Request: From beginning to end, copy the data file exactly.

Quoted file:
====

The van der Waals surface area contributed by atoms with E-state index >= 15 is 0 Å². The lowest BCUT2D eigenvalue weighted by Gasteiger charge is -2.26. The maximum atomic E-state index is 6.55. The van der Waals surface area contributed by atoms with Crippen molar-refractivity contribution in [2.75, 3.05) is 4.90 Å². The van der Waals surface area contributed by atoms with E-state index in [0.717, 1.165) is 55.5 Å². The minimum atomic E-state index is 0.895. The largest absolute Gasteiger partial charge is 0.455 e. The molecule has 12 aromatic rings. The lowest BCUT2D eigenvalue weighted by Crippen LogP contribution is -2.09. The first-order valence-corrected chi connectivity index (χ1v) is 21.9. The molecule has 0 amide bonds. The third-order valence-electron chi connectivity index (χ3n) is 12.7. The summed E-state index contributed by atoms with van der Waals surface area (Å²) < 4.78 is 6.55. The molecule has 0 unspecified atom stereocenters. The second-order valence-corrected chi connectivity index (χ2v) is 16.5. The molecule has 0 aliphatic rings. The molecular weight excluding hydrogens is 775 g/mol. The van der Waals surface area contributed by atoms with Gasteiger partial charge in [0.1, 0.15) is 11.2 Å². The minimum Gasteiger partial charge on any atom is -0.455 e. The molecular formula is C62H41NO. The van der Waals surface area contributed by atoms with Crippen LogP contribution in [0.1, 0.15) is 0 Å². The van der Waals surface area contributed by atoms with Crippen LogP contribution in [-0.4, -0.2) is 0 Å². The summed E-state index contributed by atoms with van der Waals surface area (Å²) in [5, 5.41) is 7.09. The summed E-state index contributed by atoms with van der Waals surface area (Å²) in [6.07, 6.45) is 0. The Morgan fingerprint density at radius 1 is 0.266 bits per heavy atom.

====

The van der Waals surface area contributed by atoms with E-state index >= 15 is 0 Å². The lowest BCUT2D eigenvalue weighted by Gasteiger charge is -2.26. The maximum atomic E-state index is 6.55. The van der Waals surface area contributed by atoms with Crippen molar-refractivity contribution in [2.75, 3.05) is 4.90 Å². The van der Waals surface area contributed by atoms with E-state index in [0.717, 1.165) is 55.5 Å². The minimum atomic E-state index is 0.895. The largest absolute Gasteiger partial charge is 0.455 e. The molecule has 12 aromatic rings. The lowest BCUT2D eigenvalue weighted by Crippen LogP contribution is -2.09. The first-order valence-corrected chi connectivity index (χ1v) is 21.9. The molecule has 0 amide bonds. The third-order valence-electron chi connectivity index (χ3n) is 12.7. The summed E-state index contributed by atoms with van der Waals surface area (Å²) < 4.78 is 6.55. The molecule has 0 unspecified atom stereocenters. The second-order valence-corrected chi connectivity index (χ2v) is 16.5. The molecule has 0 aliphatic rings. The molecular weight excluding hydrogens is 775 g/mol. The van der Waals surface area contributed by atoms with Gasteiger partial charge in [0.1, 0.15) is 11.2 Å². The minimum Gasteiger partial charge on any atom is -0.455 e. The molecular formula is C62H41NO. The van der Waals surface area contributed by atoms with Crippen LogP contribution in [0.1, 0.15) is 0 Å². The van der Waals surface area contributed by atoms with Crippen LogP contribution in [-0.4, -0.2) is 0 Å². The summed E-state index contributed by atoms with van der Waals surface area (Å²) in [5, 5.41) is 7.09. The summed E-state index contributed by atoms with van der Waals surface area (Å²) in [6.07, 6.45) is 0. The Morgan fingerprint density at radius 1 is 0.266 bits per heavy atom.